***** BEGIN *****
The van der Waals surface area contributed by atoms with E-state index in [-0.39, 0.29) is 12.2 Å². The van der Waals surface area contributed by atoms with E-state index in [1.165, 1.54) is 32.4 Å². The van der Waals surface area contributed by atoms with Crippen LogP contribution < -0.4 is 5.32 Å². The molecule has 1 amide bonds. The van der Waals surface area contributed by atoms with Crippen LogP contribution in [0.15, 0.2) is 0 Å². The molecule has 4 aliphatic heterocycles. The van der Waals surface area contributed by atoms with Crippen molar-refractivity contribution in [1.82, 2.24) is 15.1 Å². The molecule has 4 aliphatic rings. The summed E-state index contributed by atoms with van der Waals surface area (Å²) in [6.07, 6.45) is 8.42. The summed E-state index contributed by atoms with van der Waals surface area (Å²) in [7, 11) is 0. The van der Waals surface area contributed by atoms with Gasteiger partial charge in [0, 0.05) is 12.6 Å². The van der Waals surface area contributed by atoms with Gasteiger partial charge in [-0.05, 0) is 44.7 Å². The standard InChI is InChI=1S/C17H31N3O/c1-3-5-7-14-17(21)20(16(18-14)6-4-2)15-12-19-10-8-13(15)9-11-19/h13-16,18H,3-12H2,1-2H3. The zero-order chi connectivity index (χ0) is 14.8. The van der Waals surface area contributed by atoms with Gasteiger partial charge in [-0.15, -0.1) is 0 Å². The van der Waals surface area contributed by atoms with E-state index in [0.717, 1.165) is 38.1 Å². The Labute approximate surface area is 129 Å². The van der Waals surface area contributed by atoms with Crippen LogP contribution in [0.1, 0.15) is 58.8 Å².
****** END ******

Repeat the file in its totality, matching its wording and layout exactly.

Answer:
The van der Waals surface area contributed by atoms with E-state index in [-0.39, 0.29) is 12.2 Å². The van der Waals surface area contributed by atoms with E-state index in [1.165, 1.54) is 32.4 Å². The van der Waals surface area contributed by atoms with Crippen LogP contribution < -0.4 is 5.32 Å². The molecule has 1 amide bonds. The van der Waals surface area contributed by atoms with Crippen LogP contribution in [0.15, 0.2) is 0 Å². The molecule has 4 aliphatic heterocycles. The van der Waals surface area contributed by atoms with Crippen molar-refractivity contribution in [1.82, 2.24) is 15.1 Å². The molecule has 4 aliphatic rings. The summed E-state index contributed by atoms with van der Waals surface area (Å²) in [6.07, 6.45) is 8.42. The summed E-state index contributed by atoms with van der Waals surface area (Å²) in [7, 11) is 0. The van der Waals surface area contributed by atoms with Gasteiger partial charge in [0, 0.05) is 12.6 Å². The van der Waals surface area contributed by atoms with Gasteiger partial charge in [-0.05, 0) is 44.7 Å². The standard InChI is InChI=1S/C17H31N3O/c1-3-5-7-14-17(21)20(16(18-14)6-4-2)15-12-19-10-8-13(15)9-11-19/h13-16,18H,3-12H2,1-2H3. The zero-order chi connectivity index (χ0) is 14.8. The van der Waals surface area contributed by atoms with Gasteiger partial charge in [-0.15, -0.1) is 0 Å². The van der Waals surface area contributed by atoms with E-state index in [0.717, 1.165) is 38.1 Å². The Labute approximate surface area is 129 Å². The van der Waals surface area contributed by atoms with Crippen LogP contribution in [0.1, 0.15) is 58.8 Å².